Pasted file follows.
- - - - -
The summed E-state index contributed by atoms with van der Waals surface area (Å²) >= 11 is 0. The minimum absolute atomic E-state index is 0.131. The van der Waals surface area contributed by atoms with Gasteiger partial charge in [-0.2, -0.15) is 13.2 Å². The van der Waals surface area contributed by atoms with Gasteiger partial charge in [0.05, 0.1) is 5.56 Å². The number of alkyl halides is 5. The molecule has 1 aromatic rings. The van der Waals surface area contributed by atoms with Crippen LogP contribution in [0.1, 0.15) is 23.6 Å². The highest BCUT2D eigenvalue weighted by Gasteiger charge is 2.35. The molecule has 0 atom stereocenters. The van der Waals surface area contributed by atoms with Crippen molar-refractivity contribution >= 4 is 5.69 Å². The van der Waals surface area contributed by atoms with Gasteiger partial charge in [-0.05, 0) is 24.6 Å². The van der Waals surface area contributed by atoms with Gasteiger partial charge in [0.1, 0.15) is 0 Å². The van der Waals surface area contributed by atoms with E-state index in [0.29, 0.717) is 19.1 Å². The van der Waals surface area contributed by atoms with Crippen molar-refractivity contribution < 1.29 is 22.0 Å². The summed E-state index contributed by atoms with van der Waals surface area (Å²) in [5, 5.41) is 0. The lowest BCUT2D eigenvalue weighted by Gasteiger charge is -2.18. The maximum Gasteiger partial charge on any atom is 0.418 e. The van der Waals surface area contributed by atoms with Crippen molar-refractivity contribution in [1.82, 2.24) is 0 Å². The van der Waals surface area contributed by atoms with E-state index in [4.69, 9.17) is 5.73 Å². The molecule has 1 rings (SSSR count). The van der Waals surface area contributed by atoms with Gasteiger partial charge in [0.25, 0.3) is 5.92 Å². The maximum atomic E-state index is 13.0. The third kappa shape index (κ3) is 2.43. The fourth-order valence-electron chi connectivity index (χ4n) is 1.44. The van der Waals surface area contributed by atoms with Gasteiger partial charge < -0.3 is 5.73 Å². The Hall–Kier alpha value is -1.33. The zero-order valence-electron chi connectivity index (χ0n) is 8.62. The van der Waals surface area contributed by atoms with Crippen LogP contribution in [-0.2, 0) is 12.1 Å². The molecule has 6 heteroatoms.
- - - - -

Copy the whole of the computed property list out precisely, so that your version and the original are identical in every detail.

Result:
The summed E-state index contributed by atoms with van der Waals surface area (Å²) >= 11 is 0. The minimum absolute atomic E-state index is 0.131. The van der Waals surface area contributed by atoms with Gasteiger partial charge in [-0.2, -0.15) is 13.2 Å². The van der Waals surface area contributed by atoms with Gasteiger partial charge in [0.05, 0.1) is 5.56 Å². The number of alkyl halides is 5. The molecule has 1 aromatic rings. The van der Waals surface area contributed by atoms with Crippen LogP contribution in [0.1, 0.15) is 23.6 Å². The highest BCUT2D eigenvalue weighted by Gasteiger charge is 2.35. The molecule has 0 atom stereocenters. The van der Waals surface area contributed by atoms with Crippen molar-refractivity contribution >= 4 is 5.69 Å². The van der Waals surface area contributed by atoms with Gasteiger partial charge in [-0.05, 0) is 24.6 Å². The van der Waals surface area contributed by atoms with Gasteiger partial charge in [0.1, 0.15) is 0 Å². The van der Waals surface area contributed by atoms with E-state index in [0.29, 0.717) is 19.1 Å². The van der Waals surface area contributed by atoms with Crippen molar-refractivity contribution < 1.29 is 22.0 Å². The summed E-state index contributed by atoms with van der Waals surface area (Å²) in [5, 5.41) is 0. The lowest BCUT2D eigenvalue weighted by Gasteiger charge is -2.18. The maximum Gasteiger partial charge on any atom is 0.418 e. The van der Waals surface area contributed by atoms with Crippen molar-refractivity contribution in [1.82, 2.24) is 0 Å². The van der Waals surface area contributed by atoms with E-state index in [4.69, 9.17) is 5.73 Å². The molecule has 1 rings (SSSR count). The van der Waals surface area contributed by atoms with Gasteiger partial charge in [0.25, 0.3) is 5.92 Å². The maximum atomic E-state index is 13.0. The third kappa shape index (κ3) is 2.43. The fourth-order valence-electron chi connectivity index (χ4n) is 1.44. The van der Waals surface area contributed by atoms with Gasteiger partial charge < -0.3 is 5.73 Å². The Hall–Kier alpha value is -1.33. The zero-order valence-electron chi connectivity index (χ0n) is 8.62. The van der Waals surface area contributed by atoms with Crippen LogP contribution in [-0.2, 0) is 12.1 Å². The molecule has 6 heteroatoms.